Interestingly, I was planning to share the oft-cited French postcard above during my talk with them. Noting that it offered a vision of 21st century education from the turn of of the twentieth, it is worth seeing what the artists and futurists got right (and, of course, what they got wrong). While I was not just jamming whole books worth of information into my students’ heads today — and we will use collaborative conversations tools like NowComment and Acclaim later this week — it does echo some of the major concerns that those who resist technology can call on: isolation, memorization, and lack of authentic learning tasks.

My hope and expectation is to be more interactive as the semester wears on and, for that, I appreciate the flexibility that online learning offers.


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Introducing EDU 807: Learning Tools in Education Technology

As the fall semester comes to a close, it is already time for me to turn my attention to the winter/spring. In 2016, I will have my first opportunity to teach a doctoral course, CMU’s EDU 807: Learning Tools in Education Technology.

My goal/hope is to reenergize my blogging activity and to share some timely and consistent updates from EDU 807. As a way to begin this conversation, here is my video introduction to the course.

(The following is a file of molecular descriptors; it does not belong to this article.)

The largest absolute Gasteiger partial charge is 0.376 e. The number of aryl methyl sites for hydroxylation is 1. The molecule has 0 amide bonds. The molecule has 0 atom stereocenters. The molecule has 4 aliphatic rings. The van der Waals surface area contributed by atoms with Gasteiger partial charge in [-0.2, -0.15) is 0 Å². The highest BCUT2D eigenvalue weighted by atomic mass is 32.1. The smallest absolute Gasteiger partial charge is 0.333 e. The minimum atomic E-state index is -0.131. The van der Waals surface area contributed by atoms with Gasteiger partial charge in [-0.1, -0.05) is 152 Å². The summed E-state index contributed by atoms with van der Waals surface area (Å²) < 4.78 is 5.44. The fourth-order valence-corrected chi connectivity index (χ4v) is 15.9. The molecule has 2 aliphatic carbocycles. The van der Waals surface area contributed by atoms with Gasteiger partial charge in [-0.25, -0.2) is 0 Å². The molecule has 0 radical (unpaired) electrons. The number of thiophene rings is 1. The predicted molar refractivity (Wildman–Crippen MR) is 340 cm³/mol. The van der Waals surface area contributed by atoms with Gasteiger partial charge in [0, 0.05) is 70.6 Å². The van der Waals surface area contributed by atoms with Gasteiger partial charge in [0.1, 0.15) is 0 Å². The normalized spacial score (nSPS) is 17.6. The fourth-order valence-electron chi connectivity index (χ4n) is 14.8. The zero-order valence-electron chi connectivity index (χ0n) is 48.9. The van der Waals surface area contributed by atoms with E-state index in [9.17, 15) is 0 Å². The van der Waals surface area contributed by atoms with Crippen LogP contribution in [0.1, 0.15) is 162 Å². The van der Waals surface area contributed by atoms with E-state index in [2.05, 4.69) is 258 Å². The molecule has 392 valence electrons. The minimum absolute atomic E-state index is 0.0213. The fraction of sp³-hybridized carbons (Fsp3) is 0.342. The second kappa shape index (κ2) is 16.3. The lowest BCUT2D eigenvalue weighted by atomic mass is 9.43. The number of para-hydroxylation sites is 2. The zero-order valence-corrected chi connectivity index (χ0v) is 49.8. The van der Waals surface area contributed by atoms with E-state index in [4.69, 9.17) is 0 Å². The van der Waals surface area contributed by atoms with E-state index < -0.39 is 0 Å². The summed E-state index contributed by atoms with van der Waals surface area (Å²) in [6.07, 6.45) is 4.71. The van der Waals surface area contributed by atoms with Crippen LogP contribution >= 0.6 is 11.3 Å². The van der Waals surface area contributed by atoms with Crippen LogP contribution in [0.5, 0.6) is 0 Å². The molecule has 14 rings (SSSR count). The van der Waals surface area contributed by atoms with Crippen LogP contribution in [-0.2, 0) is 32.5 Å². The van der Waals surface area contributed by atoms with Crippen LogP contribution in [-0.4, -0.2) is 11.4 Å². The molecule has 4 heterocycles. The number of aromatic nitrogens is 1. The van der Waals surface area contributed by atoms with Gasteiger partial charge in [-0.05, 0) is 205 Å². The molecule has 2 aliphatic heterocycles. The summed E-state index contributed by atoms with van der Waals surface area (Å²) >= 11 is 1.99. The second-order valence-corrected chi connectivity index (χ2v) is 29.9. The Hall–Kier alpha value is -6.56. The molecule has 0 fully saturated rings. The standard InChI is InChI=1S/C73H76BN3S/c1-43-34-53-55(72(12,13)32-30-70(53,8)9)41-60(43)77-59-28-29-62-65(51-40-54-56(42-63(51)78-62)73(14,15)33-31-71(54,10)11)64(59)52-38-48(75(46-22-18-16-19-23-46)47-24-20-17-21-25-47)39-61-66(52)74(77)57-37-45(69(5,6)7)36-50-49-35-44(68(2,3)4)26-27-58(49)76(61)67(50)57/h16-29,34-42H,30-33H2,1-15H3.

https://chipcast.hosted.panopto.com/Panopto/Pages/Embed.aspx?id=1b91a6ed-2766-46ae-978e-ba9528d6cca9&v=1

One idea that I am still mulling over is if and how I might “open” up EDU 807 to bring in additional voices of teachers and teacher educators who would want to experience the course in a MOOC-like manner. That is, participants would be able to listen in and participate in our class discussion, both in a synchronous manner through video conferencing as well as around discussions of our shared reading.

So, for all of you reading along this far… if you have any interest in this potential MOOC-like experience, please let me know by sharing a comment below or sending me a tweet or email. If there is enough interest, I may just pursue it.

More on EDU 807 to come soon, most likely around the idea of how we will use tools like Kami, Hypothes.is, and NowComment for our initial reading discussions.